The Great Ace Attorney Chronicles: We play the first cases of the first title in the series, which helps us understand how things have changed compared to the original saga. We too took it for granted at a certain point that this moment was never going to come; but here we are, on the journey of The Great Ace Attorney Chronicles. The bilogy, made up of two spin-off installments within the veteran Ace Attorney series (Adventures and Resolve), places us in the 19th century, the Meiji Era, with an aspiring lawyer who will travel to Victorian London due to different circumstances. We have already played the first four cases (there are ten; five of each installment), and for the moment we are assimilating all the things that have happened. Shu Takumi, unleashed.
If you’ve never played the Ace Attorney saga, don’t worry, because this plot has nothing to do with the previous episodes. You can start from here. Not surprisingly, in MeriStation we have a couple of articles where we explain how to enter the saga and on what platforms to do it.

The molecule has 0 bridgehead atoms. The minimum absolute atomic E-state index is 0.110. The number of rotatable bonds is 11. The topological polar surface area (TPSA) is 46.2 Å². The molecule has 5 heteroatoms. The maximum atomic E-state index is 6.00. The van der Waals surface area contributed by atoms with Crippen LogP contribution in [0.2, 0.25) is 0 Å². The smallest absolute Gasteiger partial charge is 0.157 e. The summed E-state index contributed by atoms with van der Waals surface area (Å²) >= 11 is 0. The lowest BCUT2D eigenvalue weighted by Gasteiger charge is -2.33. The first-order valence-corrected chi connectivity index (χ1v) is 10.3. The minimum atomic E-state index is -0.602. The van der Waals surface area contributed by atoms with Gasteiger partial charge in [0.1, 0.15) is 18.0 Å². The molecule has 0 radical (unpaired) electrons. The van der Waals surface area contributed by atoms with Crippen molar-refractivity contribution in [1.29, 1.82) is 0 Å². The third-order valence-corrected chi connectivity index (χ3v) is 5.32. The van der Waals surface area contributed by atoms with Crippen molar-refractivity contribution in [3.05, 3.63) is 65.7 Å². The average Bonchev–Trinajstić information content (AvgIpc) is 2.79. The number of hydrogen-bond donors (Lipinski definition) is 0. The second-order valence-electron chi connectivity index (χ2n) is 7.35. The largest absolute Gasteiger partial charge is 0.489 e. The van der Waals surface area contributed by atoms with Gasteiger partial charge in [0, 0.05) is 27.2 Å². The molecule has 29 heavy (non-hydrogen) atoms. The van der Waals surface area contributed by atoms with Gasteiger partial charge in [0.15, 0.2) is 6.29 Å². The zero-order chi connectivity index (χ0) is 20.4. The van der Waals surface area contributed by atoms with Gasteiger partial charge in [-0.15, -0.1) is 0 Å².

The different ways of truth
This text is not an analysis, for that we have to wait a few days. We don’t want to delve too deeply into plot details either, because it would be ruining the experience. We invite you to join us in this small preview as a discovery of two works that are, in reality, a perfectly woven, connected plot, in which the setting is justified line by line.
Because the premise is not only to change the protagonist, setting and time. These visual novels take the moment they meet very seriously, they contemplate the life of the time and make it their own. This is the only way to understand the way of thinking of the characters, the technological limitations of the time and concepts such as trust, deception, honor and will. The Great Ace Attorney Chronicles is an excellently written video game where even the first case, which is usually a kind of tutorial with an introduction to the mechanics, already starts going strong. As Justice for All or Trials and Tribulations did in the past for plot convenience.